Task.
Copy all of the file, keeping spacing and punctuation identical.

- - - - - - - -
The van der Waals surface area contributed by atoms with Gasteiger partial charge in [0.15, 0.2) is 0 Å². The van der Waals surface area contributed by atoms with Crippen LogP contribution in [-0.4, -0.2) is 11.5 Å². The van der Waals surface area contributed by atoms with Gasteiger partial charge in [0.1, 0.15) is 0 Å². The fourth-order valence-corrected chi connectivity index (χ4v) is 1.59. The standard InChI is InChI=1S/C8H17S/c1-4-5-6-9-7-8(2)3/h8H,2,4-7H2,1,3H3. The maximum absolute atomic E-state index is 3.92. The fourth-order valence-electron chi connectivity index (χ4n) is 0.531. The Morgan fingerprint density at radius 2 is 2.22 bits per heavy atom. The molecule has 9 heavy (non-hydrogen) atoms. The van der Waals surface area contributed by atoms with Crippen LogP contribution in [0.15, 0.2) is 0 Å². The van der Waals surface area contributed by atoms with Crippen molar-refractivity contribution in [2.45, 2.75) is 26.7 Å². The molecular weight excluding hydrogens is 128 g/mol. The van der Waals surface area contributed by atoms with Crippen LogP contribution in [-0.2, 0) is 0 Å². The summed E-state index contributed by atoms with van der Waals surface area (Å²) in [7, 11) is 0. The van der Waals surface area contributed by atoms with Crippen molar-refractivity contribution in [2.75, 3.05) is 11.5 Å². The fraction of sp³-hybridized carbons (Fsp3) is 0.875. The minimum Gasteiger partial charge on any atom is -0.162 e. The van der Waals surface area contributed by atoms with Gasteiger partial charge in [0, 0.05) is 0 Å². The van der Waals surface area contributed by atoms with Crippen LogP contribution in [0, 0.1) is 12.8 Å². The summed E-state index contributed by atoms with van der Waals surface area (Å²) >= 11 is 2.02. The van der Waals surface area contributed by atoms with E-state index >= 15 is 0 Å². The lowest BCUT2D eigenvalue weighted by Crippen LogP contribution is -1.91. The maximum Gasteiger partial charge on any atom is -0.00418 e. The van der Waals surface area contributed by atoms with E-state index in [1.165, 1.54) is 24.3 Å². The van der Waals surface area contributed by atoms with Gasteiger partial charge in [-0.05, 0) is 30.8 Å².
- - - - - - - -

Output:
The van der Waals surface area contributed by atoms with Gasteiger partial charge in [0.15, 0.2) is 0 Å². The van der Waals surface area contributed by atoms with Crippen LogP contribution in [-0.4, -0.2) is 11.5 Å². The van der Waals surface area contributed by atoms with Gasteiger partial charge in [0.1, 0.15) is 0 Å². The fourth-order valence-corrected chi connectivity index (χ4v) is 1.59. The standard InChI is InChI=1S/C8H17S/c1-4-5-6-9-7-8(2)3/h8H,2,4-7H2,1,3H3. The maximum absolute atomic E-state index is 3.92. The fourth-order valence-electron chi connectivity index (χ4n) is 0.531. The Morgan fingerprint density at radius 2 is 2.22 bits per heavy atom. The molecule has 9 heavy (non-hydrogen) atoms. The van der Waals surface area contributed by atoms with Crippen LogP contribution in [0.15, 0.2) is 0 Å². The van der Waals surface area contributed by atoms with Crippen molar-refractivity contribution in [2.45, 2.75) is 26.7 Å². The molecular weight excluding hydrogens is 128 g/mol. The van der Waals surface area contributed by atoms with Crippen LogP contribution in [-0.2, 0) is 0 Å². The summed E-state index contributed by atoms with van der Waals surface area (Å²) in [7, 11) is 0. The van der Waals surface area contributed by atoms with Crippen molar-refractivity contribution in [2.75, 3.05) is 11.5 Å². The fraction of sp³-hybridized carbons (Fsp3) is 0.875. The minimum Gasteiger partial charge on any atom is -0.162 e. The van der Waals surface area contributed by atoms with Gasteiger partial charge in [0, 0.05) is 0 Å². The van der Waals surface area contributed by atoms with Crippen LogP contribution in [0, 0.1) is 12.8 Å². The summed E-state index contributed by atoms with van der Waals surface area (Å²) >= 11 is 2.02. The van der Waals surface area contributed by atoms with E-state index >= 15 is 0 Å². The lowest BCUT2D eigenvalue weighted by Crippen LogP contribution is -1.91. The maximum Gasteiger partial charge on any atom is -0.00418 e. The van der Waals surface area contributed by atoms with E-state index in [1.165, 1.54) is 24.3 Å². The van der Waals surface area contributed by atoms with Gasteiger partial charge in [-0.05, 0) is 30.8 Å².